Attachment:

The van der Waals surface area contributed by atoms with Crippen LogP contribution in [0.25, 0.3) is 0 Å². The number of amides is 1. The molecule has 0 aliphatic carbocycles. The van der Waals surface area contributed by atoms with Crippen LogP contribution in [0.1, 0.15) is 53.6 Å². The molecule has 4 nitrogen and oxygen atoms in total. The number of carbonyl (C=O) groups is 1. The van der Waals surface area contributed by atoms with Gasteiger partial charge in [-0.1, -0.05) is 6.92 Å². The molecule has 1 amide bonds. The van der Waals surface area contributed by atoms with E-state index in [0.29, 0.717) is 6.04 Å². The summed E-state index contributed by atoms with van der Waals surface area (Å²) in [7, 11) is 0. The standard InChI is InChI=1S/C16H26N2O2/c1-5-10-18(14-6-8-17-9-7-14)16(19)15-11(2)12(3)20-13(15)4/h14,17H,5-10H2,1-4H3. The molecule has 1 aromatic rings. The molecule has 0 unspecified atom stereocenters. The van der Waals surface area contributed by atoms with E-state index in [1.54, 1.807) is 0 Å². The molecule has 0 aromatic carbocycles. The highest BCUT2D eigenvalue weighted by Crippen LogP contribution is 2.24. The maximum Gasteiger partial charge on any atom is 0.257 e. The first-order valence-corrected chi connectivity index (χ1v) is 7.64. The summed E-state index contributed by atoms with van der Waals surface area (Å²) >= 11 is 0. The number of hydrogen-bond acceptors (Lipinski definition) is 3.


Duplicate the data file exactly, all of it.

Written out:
The van der Waals surface area contributed by atoms with Crippen LogP contribution in [0.25, 0.3) is 0 Å². The number of amides is 1. The molecule has 0 aliphatic carbocycles. The van der Waals surface area contributed by atoms with Crippen LogP contribution in [0.1, 0.15) is 53.6 Å². The molecule has 4 nitrogen and oxygen atoms in total. The number of carbonyl (C=O) groups is 1. The van der Waals surface area contributed by atoms with Gasteiger partial charge in [-0.1, -0.05) is 6.92 Å². The molecule has 1 amide bonds. The van der Waals surface area contributed by atoms with E-state index in [0.29, 0.717) is 6.04 Å². The summed E-state index contributed by atoms with van der Waals surface area (Å²) in [7, 11) is 0. The standard InChI is InChI=1S/C16H26N2O2/c1-5-10-18(14-6-8-17-9-7-14)16(19)15-11(2)12(3)20-13(15)4/h14,17H,5-10H2,1-4H3. The molecule has 1 aromatic rings. The molecule has 0 unspecified atom stereocenters. The van der Waals surface area contributed by atoms with E-state index in [1.54, 1.807) is 0 Å². The molecule has 0 aromatic carbocycles. The highest BCUT2D eigenvalue weighted by Crippen LogP contribution is 2.24. The maximum Gasteiger partial charge on any atom is 0.257 e. The first-order valence-corrected chi connectivity index (χ1v) is 7.64. The summed E-state index contributed by atoms with van der Waals surface area (Å²) >= 11 is 0. The number of hydrogen-bond acceptors (Lipinski definition) is 3.